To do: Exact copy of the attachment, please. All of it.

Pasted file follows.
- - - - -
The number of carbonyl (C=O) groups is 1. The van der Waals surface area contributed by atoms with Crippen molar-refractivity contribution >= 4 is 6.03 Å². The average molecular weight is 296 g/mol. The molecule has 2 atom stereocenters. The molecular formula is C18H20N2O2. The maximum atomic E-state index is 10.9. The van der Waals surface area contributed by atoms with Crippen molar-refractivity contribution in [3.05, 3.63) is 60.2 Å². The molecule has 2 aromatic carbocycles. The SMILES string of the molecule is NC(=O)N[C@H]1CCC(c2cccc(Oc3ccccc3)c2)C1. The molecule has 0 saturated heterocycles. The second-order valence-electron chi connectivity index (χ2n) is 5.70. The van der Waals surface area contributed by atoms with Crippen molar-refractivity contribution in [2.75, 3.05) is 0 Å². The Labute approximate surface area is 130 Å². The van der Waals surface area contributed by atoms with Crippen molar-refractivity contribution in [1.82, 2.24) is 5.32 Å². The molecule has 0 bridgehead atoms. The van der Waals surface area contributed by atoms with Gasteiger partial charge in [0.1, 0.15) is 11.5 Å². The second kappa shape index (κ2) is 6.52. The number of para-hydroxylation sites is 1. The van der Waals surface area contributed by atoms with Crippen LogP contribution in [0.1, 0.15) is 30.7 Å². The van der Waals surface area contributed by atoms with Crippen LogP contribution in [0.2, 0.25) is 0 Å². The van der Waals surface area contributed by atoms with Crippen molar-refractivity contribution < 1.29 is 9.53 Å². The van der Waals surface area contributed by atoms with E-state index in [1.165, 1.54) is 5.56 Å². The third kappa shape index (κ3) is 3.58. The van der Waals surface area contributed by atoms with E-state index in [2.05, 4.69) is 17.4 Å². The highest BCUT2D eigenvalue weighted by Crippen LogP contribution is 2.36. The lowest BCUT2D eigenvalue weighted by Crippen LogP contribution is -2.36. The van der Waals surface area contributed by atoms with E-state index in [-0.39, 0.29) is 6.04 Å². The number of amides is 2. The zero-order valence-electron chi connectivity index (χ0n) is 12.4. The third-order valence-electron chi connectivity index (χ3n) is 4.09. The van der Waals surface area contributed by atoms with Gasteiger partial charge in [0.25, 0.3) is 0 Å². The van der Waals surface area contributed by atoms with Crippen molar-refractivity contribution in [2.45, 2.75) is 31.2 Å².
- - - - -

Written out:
The number of carbonyl (C=O) groups is 1. The van der Waals surface area contributed by atoms with Crippen molar-refractivity contribution >= 4 is 6.03 Å². The average molecular weight is 296 g/mol. The molecule has 2 atom stereocenters. The molecular formula is C18H20N2O2. The maximum atomic E-state index is 10.9. The van der Waals surface area contributed by atoms with Crippen molar-refractivity contribution in [3.05, 3.63) is 60.2 Å². The molecule has 2 aromatic carbocycles. The SMILES string of the molecule is NC(=O)N[C@H]1CCC(c2cccc(Oc3ccccc3)c2)C1. The molecule has 0 saturated heterocycles. The second-order valence-electron chi connectivity index (χ2n) is 5.70. The van der Waals surface area contributed by atoms with Crippen molar-refractivity contribution in [2.75, 3.05) is 0 Å². The Labute approximate surface area is 130 Å². The van der Waals surface area contributed by atoms with Crippen molar-refractivity contribution in [1.82, 2.24) is 5.32 Å². The molecule has 0 bridgehead atoms. The van der Waals surface area contributed by atoms with Gasteiger partial charge in [0.1, 0.15) is 11.5 Å². The second kappa shape index (κ2) is 6.52. The number of para-hydroxylation sites is 1. The van der Waals surface area contributed by atoms with Crippen LogP contribution in [0.1, 0.15) is 30.7 Å². The van der Waals surface area contributed by atoms with Crippen LogP contribution in [0.2, 0.25) is 0 Å². The van der Waals surface area contributed by atoms with Crippen molar-refractivity contribution < 1.29 is 9.53 Å². The van der Waals surface area contributed by atoms with E-state index in [1.165, 1.54) is 5.56 Å². The third kappa shape index (κ3) is 3.58. The van der Waals surface area contributed by atoms with E-state index in [2.05, 4.69) is 17.4 Å². The highest BCUT2D eigenvalue weighted by Crippen LogP contribution is 2.36. The lowest BCUT2D eigenvalue weighted by Crippen LogP contribution is -2.36. The van der Waals surface area contributed by atoms with E-state index in [-0.39, 0.29) is 6.04 Å². The number of amides is 2. The zero-order valence-electron chi connectivity index (χ0n) is 12.4. The third-order valence-electron chi connectivity index (χ3n) is 4.09. The van der Waals surface area contributed by atoms with Gasteiger partial charge in [0.25, 0.3) is 0 Å². The van der Waals surface area contributed by atoms with Crippen molar-refractivity contribution in [2.45, 2.75) is 31.2 Å².